Author + information
- Published online March 17, 2009.
- Borys Surawicz, MD, FAHA, FACC,
- Rory Childers, MD,
- Barbara J. Deal, MD, FACC and
- Leonard S. Gettes, MD, FAHA, FACC
The present article introduces the second part of “Recommendations for Standardization and Interpretation of the Electrocardiogram.” The project was initiated by the Council on Clinical Cardiology of the American Heart Association and has been endorsed by the American College of Cardiology Foundation, the Heart Rhythm Society, and the International Society for Computerized Electrocardiography. This statement was preceded by 2 articles, “The Electrocardiogram and Its Technology” and “Diagnostic Statements,” which were published previously (1,2), and it is followed by statements concerning abnormalities of repolarization, hypertrophy, and ischemia/infarction. The rationale for this initiative and the process by which it was achieved were described earlier (1).
The term intraventricular conduction disturbancesrefers to abnormalities in the intraventricular propagation of supraventricular impulses that give rise to changes in the shape and/or duration of the QRS complex. These changes in intraventricular conduction may be fixed and present at all heart rates, or they may be intermittent and be tachycardia or bradycardia dependent. They may be caused by structural abnormalities in the His-Purkinje conduction system or ventricular myocardium that result from necrosis, fibrosis, calcification, infiltrative lesions, or impaired vascular supply. Alternatively, they may be functional and due to the arrival of a supraventricular impulse during the relative refractory period in a portion of the conducting system, in which case the term aberrant ventricular conductionis applied. They may also be due to abnormal atrioventricular connections, which bypass the atrioventricular node, resulting in ventricular preexcitation.
In 1985, the electrocardiography (ECG) criteria for intraventricular conduction disturbances and ventricular preexcitation were reviewed by an ad hoc working group established by the World Health Organization and the International Society and Federation of Cardiology. Recommendations were made for the diagnosis of complete and incomplete left and right bundle-branch blocks (LBBB and RBBB), left anterior and left posterior fascicular blocks, nonspecific intraventricular blocks, and ventricular preexcitation (3). The purpose of the present report is to define the normal QRS duration, review the recommendations made in 1985, recommend alterations and additions to those recommendations, and provide recommendations for children and adolescents.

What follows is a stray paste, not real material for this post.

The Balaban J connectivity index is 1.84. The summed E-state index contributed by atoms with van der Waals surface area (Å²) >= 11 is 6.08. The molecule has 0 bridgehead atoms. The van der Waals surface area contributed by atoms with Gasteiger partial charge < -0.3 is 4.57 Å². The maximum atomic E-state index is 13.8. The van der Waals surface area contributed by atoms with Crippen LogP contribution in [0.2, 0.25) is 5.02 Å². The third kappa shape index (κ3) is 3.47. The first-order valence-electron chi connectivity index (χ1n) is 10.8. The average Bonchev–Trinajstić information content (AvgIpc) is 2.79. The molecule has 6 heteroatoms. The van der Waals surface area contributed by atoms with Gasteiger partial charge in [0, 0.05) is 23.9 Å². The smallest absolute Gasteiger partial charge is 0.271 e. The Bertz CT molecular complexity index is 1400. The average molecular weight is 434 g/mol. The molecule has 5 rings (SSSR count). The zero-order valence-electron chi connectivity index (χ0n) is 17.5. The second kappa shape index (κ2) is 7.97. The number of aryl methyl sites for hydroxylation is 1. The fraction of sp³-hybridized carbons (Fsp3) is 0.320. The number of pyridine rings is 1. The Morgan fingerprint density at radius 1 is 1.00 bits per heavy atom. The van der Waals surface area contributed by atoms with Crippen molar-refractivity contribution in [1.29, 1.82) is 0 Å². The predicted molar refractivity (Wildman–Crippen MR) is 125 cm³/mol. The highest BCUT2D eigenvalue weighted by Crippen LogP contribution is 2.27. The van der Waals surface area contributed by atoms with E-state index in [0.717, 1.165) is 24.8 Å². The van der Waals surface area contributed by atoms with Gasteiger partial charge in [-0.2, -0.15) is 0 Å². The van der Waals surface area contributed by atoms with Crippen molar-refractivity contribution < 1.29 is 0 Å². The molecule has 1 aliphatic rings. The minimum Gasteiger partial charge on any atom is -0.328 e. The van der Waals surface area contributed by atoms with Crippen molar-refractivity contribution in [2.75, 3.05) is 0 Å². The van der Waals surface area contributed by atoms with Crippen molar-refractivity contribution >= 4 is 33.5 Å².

Normal QRS Duration
The QRS duration depends on the method of measurement, age, and gender. Global intervals, from the earliest onset to the latest offset of the waveform in all leads (generally taken from a spatial vector magnitude or superimposed complexes), are the desirable standard. Global intervals, by definition, will be longer than measurements from single leads. QRS duration may increase with increasing heart size. In addition, the QRS complex is wider in the precordial than in the limb leads. There are also age- and gender-dependent differences in children and adolescents. In children less than 4 years of age, a QRS duration of 90 ms or more is considered to be prolonged, and in those whose ages are 4 to 16 years, a QRS duration of 100 ms or more is considered to be prolonged (4). In adult males, the QRS duration may be up to 110 ms (5). In 725 normal males more than 18 years of age, QRS duration ranged from 74 to 114 ms, with an average of 95 ms (6).
Because global data and data detailing the effects of age, gender, and race are still evolving (7–10), the committee recommends that for the present, a QRS duration of greater than 110 ms in subjects older than 16 years of age be regarded as abnormal. The data for both children and adults may have to be revised in the near future.
Review of Prior Recommendations With Revisions Proposed by the Committee
The committee recommends that the definitions and criteria for mean frontal plane electrical axis and axis deviation, R-wave peak time (defined as the interval from the onset of the QRS complex to the peak of the R wave in leads that do not have a small initial R wave, in preference to the term intrinsicoid deflection), complete and incomplete RBBB, complete and incomplete LBBB, left anterior and left posterior fascicular block, nonspecific intraventricular block, ventricular preexcitation, and the Wolff-Parkinson-White pattern and syndrome defined in 1985 (3) be retained, with the inclusion of appropriate values for pediatric subjects, including mean frontal plane axis and axis deviation. These definitions and criteria, with the revisions proposed by the committee, are presented below.
Mean Frontal Plane Axis